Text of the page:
Use this URL to cite or link to this record in EThOS: https://ethos.bl.uk/OrderDetails.do?uin=uk.bl.ethos.794906
Title: Gender diversity in assigned females
Author: Caryer, Felicity
ISNI:       0000 0004 8501 4849
Awarding Body: Canterbury Christ Church University
Current Institution: Canterbury Christ Church University
Date of Award: 2019
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Abstract:
Background Gender Identity Development services have not only experienced a significant increase in referrals over the past ten years, but they have also seen increasing numbers of young people assigned female at birth being referred. In addition to this change, many of these people also have diagnoses of autism, or show autistic traits. Little is known about the experiences of these young people. Aims The current study aimed to explore the experiences and expectations of puberty for gender diverse young people, assigned female at birth, aged between nine and 14. Levels of intolerance of uncertainty, pubertal knowledge and where they get their information about puberty from was also measured. Methods A hermeneutic, embeded multiple case study design was used. Five young people took part in a semi-structured interview including a dyadic personal construct elicitation task to explore experiences of puberty and questionnaires of intolerance of uncertainty and pubertal knowledge. Data was analysed within and between cases utilising with consideration for inductive, descriptive and explanatory themes. Results Individual cases were discussed. Themes of 'conflict', 'pain and discomfort' and 'difference and fitting in' were seen when comparing cases. Levels of intolerance of uncertainty and pubertal knowledge were valuable when considering individuals experiences and expectations of puberty and how this interact with their gender identity and plans for physical intervention. Discussion Themes of conflict regarding puberty may be considered as interaction between common assigned male approaches to puberty including exciting in combination with experiences of pain and demasculinisation. Feelings of difference and attempts to fit social constructed views of 'masculinity' and 'femininity' often limited individual's opportunities for exploration. Limitations and recommendation for future research, clinicians and education are reported.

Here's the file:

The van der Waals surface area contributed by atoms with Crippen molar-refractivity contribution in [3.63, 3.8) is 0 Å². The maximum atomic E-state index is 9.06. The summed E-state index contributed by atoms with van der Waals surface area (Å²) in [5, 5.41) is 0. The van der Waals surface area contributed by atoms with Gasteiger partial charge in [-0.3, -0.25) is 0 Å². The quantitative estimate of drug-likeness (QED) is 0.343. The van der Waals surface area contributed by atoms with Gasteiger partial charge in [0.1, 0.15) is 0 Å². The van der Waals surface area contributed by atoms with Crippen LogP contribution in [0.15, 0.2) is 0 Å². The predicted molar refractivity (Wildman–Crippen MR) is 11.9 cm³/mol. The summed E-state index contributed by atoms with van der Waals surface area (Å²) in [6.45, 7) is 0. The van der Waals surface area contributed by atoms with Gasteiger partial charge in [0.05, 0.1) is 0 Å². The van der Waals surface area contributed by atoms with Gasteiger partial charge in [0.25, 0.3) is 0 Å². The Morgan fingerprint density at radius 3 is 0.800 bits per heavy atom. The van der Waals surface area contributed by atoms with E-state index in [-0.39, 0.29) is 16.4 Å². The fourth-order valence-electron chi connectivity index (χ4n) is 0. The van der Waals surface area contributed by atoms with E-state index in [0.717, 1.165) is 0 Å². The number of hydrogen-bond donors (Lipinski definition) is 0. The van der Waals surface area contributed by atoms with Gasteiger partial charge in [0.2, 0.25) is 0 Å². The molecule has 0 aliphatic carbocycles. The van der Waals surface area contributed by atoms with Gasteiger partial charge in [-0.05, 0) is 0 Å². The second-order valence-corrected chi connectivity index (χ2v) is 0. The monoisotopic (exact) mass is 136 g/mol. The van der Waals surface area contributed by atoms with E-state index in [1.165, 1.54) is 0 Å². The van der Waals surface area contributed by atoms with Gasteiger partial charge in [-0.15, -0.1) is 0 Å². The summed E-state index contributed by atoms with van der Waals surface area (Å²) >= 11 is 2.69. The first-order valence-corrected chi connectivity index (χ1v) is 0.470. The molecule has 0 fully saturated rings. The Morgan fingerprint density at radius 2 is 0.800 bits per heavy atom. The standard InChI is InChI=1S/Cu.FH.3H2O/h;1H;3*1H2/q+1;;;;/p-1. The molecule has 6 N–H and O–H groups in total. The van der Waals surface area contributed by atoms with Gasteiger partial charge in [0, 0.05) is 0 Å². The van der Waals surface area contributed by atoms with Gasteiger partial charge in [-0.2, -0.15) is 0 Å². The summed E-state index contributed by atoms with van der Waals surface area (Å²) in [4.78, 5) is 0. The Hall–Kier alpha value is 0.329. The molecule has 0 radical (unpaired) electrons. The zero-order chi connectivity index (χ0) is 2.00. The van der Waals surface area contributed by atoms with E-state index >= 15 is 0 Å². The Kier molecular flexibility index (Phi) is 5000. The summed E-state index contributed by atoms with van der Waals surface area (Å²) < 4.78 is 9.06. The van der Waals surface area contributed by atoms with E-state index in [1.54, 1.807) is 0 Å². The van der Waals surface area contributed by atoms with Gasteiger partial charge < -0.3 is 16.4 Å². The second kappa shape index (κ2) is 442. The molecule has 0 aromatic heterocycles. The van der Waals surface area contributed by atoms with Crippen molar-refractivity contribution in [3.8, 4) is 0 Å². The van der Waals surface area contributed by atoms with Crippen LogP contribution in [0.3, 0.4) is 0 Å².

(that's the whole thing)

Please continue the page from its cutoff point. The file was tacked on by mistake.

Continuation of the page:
Supervisor: Not available Sponsor: Not available
Qualification Name: Thesis (D.Clin.Psy.) Qualification Level: Doctoral
EThOS ID: uk.bl.ethos.794906  DOI: Not available
Keywords: Autism ; gender ; female ; gender diversity ; literature review ; puberty ; gender diverse
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